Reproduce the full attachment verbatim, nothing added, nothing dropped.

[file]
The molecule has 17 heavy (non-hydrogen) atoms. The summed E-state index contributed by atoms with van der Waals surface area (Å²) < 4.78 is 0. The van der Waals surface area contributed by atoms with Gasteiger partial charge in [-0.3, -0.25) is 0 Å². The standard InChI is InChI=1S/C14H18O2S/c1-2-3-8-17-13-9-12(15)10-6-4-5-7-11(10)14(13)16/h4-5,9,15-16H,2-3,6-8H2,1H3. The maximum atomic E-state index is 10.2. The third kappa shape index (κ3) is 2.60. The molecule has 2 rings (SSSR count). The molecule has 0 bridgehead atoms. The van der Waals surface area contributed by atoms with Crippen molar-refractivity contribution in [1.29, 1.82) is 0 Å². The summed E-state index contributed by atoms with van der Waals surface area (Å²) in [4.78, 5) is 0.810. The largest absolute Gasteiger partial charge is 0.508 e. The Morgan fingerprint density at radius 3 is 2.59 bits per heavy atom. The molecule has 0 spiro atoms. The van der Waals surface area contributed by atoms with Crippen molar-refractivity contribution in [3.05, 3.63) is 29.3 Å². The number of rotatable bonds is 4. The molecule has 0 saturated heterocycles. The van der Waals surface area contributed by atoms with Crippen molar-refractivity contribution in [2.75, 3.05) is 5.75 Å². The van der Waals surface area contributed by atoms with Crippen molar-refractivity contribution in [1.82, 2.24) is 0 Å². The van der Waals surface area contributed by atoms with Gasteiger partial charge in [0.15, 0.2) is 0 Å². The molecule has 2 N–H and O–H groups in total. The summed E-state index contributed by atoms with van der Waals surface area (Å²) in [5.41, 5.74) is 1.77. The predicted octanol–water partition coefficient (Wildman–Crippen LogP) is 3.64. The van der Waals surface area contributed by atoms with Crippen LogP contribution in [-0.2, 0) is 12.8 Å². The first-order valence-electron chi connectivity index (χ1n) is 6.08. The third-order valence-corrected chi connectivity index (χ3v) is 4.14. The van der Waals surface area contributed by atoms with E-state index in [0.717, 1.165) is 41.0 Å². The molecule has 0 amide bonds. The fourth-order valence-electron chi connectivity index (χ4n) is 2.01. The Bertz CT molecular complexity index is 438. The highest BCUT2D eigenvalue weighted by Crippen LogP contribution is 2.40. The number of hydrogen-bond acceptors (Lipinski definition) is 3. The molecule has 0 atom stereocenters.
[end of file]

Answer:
The molecule has 17 heavy (non-hydrogen) atoms. The summed E-state index contributed by atoms with van der Waals surface area (Å²) < 4.78 is 0. The van der Waals surface area contributed by atoms with Gasteiger partial charge in [-0.3, -0.25) is 0 Å². The standard InChI is InChI=1S/C14H18O2S/c1-2-3-8-17-13-9-12(15)10-6-4-5-7-11(10)14(13)16/h4-5,9,15-16H,2-3,6-8H2,1H3. The maximum atomic E-state index is 10.2. The third kappa shape index (κ3) is 2.60. The molecule has 2 rings (SSSR count). The molecule has 0 bridgehead atoms. The van der Waals surface area contributed by atoms with Crippen molar-refractivity contribution in [1.29, 1.82) is 0 Å². The summed E-state index contributed by atoms with van der Waals surface area (Å²) in [4.78, 5) is 0.810. The largest absolute Gasteiger partial charge is 0.508 e. The Morgan fingerprint density at radius 3 is 2.59 bits per heavy atom. The molecule has 0 spiro atoms. The van der Waals surface area contributed by atoms with Crippen molar-refractivity contribution in [3.05, 3.63) is 29.3 Å². The number of rotatable bonds is 4. The molecule has 0 saturated heterocycles. The van der Waals surface area contributed by atoms with Crippen molar-refractivity contribution in [2.75, 3.05) is 5.75 Å². The van der Waals surface area contributed by atoms with Crippen molar-refractivity contribution in [1.82, 2.24) is 0 Å². The van der Waals surface area contributed by atoms with Gasteiger partial charge in [0.15, 0.2) is 0 Å². The molecule has 2 N–H and O–H groups in total. The summed E-state index contributed by atoms with van der Waals surface area (Å²) in [5.41, 5.74) is 1.77. The predicted octanol–water partition coefficient (Wildman–Crippen LogP) is 3.64. The van der Waals surface area contributed by atoms with Crippen LogP contribution in [-0.2, 0) is 12.8 Å². The first-order valence-electron chi connectivity index (χ1n) is 6.08. The third-order valence-corrected chi connectivity index (χ3v) is 4.14. The van der Waals surface area contributed by atoms with E-state index in [0.717, 1.165) is 41.0 Å². The molecule has 0 amide bonds. The fourth-order valence-electron chi connectivity index (χ4n) is 2.01. The Bertz CT molecular complexity index is 438. The highest BCUT2D eigenvalue weighted by Crippen LogP contribution is 2.40. The number of hydrogen-bond acceptors (Lipinski definition) is 3. The molecule has 0 atom stereocenters.